Ireland's seafood industry seeks a value-added edge

Finding the best way to leverage raw material availability while building a stronger foundation for the future is the top challenge currently facing Ireland’s seafood industry and will be the top priority for state agency Bord Iascaigh Mhara’s (BIM’s) next long-term business plan.

At the recent annual Humber Seafood Summit organized by Seafish, Tara McCarthy, CEO of BIM, told delegates that while there was no denying that seafood was on trend – ticking important boxes relating to consumer health, convenience and feeding a growing global population – and that while it initially appears that things “couldn’t look better” for the seafood industry in Ireland, there were reasons why “we aren’t getting completely excited” about its potential and proclaiming it the winner in these particular agendas.

On closer inspection, it’s “a very complex industry and it’s not as easy as just turning it on to meet the demand for it,” acknowledged McCarthy.

By bringing in external help to talk to the Irish industry and ascertain why it’s largely missing the mark despite the inherent trends, she said BIM had learned that it’s hard to exploit its full potential when volumes are capped and when the sector is highly fragmented with lots of small players that are very much production driven – wanting to catch or grow fish rather than add value. At the same time, there is no unified voice and while the government is heavily involved in the industry, it is not always seen as a supporter or enabler, which creates tension and often leads to an aggressive relationship.

“Due to that tension, we’re also seeing a frustration whereby even if all those issues were addressed, we would still not be capturing all the value that we could be because our supply chains are not aligned,” McCarthy said. “And because 70 percent of our sales are as commodities, we are not capturing the value opportunity. Also, there’s no feedback loop from consumers – we are not hearing what they want from us and then looking to make things better.”

Furthermore, she said there’s also limited scope to invest in brands or innovation at present, and the seafood industry is far from winning the war for talent.

“If you have your master’s degree, are you going to Google or coming into the Irish seafood industry?” she asked rhetorically.

Now though, BIM is looking to create a business plan that focuses on treating the industry as a business – one that creates the right capability and also improves its “attractability” – its ability to attract more talent and investment.

“As we create the next business plan, we know that we have got fantastic products, but we also know that we are not leveraging the opportunity to capture their value, and that’s the challenge that we have set ourselves and establishing where we go from here, because we have written lots of reports on the dichotomy but we are not getting the results or aligning ourselves to it,” she said.

It’s not all a disaster, and there are some “fantastic things” happening in Ireland that can underpin such a business plan, including BIM, the Marine Institute, the Irish Food Marketing Department and the national banner for food sustainability “Origin Green,” stressed McCarthy.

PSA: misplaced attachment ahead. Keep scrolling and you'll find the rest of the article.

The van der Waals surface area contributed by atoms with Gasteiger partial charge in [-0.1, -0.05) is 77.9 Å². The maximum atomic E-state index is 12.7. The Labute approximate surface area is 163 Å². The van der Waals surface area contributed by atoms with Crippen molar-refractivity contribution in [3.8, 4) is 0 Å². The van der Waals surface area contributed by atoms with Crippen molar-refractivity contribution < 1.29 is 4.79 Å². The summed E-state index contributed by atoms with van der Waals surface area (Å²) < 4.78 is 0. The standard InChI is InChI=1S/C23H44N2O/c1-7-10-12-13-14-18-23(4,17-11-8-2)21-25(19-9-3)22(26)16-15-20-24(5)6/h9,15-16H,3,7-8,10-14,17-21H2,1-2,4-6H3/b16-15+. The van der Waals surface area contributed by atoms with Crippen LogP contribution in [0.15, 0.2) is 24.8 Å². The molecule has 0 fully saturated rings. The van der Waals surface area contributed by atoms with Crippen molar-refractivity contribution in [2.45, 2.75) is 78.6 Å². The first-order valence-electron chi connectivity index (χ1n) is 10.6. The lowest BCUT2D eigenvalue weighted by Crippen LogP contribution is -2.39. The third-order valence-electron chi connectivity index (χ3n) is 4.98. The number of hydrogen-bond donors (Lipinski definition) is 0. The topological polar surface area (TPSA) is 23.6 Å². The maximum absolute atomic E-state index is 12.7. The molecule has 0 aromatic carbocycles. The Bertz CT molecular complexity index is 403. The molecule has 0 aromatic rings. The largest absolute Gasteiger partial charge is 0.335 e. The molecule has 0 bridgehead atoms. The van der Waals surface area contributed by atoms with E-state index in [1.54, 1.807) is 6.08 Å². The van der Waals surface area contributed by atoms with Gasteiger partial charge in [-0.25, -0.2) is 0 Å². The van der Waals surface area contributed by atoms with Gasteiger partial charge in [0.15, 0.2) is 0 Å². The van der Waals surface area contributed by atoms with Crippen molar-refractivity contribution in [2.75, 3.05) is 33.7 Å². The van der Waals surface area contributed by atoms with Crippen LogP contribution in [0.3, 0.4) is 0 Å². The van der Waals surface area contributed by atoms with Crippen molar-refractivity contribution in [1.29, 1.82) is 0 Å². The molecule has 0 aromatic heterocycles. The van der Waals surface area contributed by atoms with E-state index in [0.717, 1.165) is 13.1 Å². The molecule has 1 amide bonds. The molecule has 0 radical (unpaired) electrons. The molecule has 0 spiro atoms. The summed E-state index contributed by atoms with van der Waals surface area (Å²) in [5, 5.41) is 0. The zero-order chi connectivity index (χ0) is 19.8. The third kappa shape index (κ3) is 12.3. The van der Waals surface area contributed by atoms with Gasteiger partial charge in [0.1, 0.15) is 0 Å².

“We do have some solid foundations there, but we could be doing much more. So we are starting a ‘call to action’ and creating a vision that everyone can align behind,” she said. ““The main strategy is to create and capture value, because we feel that at the moment, with the commodity approach that we are currently taking, we are squandering value-creation opportunities and profitability. We need to become high-value suppliers.”

To achieve its idealized vision, BIM wants the industry to scale up its differentiation; thereby creating value in Irish seafood products that is appreciated by consumers. Also, alongside providing consumers with more tailored and market-informed choice, it wants to engage and align supply chains behind these efforts.

“The goal then for everybody is to sell less as a commodity,” said McCarthy.

Indeed, BIM has been given the target over the next 10 years to reduce the level of commodity sales down to 50 percent, and to fulfill this aim, the authority will focus most of its energy on building four core pillars: capability and talent, sustainability, innovation, and competitiveness, and aligning these efforts with market demand and what the industry’s customers and end-consumers want.

Thanks to E.U. funding – amounting to almost EUR 250 million (USD 277 million) over the next four years – there is money available to invest in these key areas, she said.

“To summarize, it’s all about moving away from being a production/commodity-driven industry and to starting to think about value creation and what our customers actually want,” said McCarthy. “Probably most importantly, it’s about moving away from being a very short-term industry to taking a much longer-term perspective. “We are not trying to think bigger in Ireland, taking the fish from everywhere and exploding our production; what we are looking to do over the next number of years is to think better. We believe thinking better will enable us to capture value in a much better way.”


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